The decline of Indy Cars popularity was easily predicted and stemmed from one man’s obsession with controlling the series, to the extent that he started a rival circuit. Over 10 years of internecine warfare allowed NASCAR to grow and solidify as America’s premium series. The interest in open wheel racing existed in the mid 90s, crowds at Indy and other circuits attested to that, IndyCar racing was arguably close to F1 in terms of talent and spectacle. All that is past now and is unlikely to return. As for the cars themselves, they have to rank with the ugliest ever seen. NASCAR will not easily be dislodged.

  7. Andre, 29 April 2013 16:02

    David: Why had the USA pretty well given up on open-wheel racing? The IRL/CART split did a huge amount of damage. One series had the premier event but none of the name teams but only one recognizable driver (Arie Luyendyk). The other had the recognizable teams and drivers but had lost its premier event and even its image because IndyCar was the brand name people knew. Politics and bickering, not competition, dominated the coverage of both series. This went on long enough that everyone except rabid fans gave up.

    Reunification, when if finally occurred, was too little too late. Also, saying that the management has underperformed since then would be the understatement of the century. IndyCar’s owners have proved repeatedly that things are run by family politics rather than business sense. The outside guy they brought in to solve that problem was fired in spectacularly amateurish fashion. And all of this doesn’t even begin to talk about the spec cars.

    If it weren’t for the name recognition of the Indy 500, the series would be dead by now. But that name recognition isn’t enough to sustain a series all by itself.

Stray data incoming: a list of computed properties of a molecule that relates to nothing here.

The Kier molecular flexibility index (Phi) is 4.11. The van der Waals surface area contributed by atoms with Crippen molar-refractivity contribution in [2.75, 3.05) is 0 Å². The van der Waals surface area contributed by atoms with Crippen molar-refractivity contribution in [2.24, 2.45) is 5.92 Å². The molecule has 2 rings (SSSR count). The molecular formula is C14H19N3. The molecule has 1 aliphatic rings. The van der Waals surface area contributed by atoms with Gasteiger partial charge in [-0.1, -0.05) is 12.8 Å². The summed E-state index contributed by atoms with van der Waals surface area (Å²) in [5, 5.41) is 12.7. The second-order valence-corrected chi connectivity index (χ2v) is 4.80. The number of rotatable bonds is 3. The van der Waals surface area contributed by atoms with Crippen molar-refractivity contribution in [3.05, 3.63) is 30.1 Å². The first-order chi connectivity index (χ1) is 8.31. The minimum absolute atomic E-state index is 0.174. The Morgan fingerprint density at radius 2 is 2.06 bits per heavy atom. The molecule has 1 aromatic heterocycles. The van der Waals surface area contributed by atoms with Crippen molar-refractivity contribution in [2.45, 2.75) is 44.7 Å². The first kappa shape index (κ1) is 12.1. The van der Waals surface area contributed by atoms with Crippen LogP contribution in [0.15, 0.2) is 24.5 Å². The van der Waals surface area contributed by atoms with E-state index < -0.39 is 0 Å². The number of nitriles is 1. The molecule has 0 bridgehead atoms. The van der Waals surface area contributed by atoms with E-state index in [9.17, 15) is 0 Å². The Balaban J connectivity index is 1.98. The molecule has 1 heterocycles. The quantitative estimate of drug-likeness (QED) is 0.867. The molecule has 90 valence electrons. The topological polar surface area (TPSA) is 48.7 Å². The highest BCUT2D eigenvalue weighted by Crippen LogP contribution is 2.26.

8. Andy Miller, 29 April 2013 16:55

    I don’t understand this entire thing.

    “It will also be expensive for Ecclestone and his partners.”

    Since when does Bernie spend one single dime of his own money? His constant MO is to extract tens of millions from the tracks (and those tracks’ local governments) who host F1, while increasing that fee by 10% or more yearly. Yet we’re supposed to believe that in the case of Long Beach, he (or somebody closely associated with him) is going to 1) purchase the rights to hold the Long Beach race from the current rights holders (and they’ve already said it will take “stupid money” because they already make a tidy profit cruising along year to year as the event sits now), 2) invest some number of several million dollars to upgrade all of the circuit infrastructure (some of which may get pushback from the locals), and then 3) pay Bernie an annual $15-20 million for the sanctioning fee? You’d have to have sponsors that would be willing to drop $100+ million just to be able to sign a 5-year contract. I don’t understand how this works at all. Can somebody, anybody, explain this?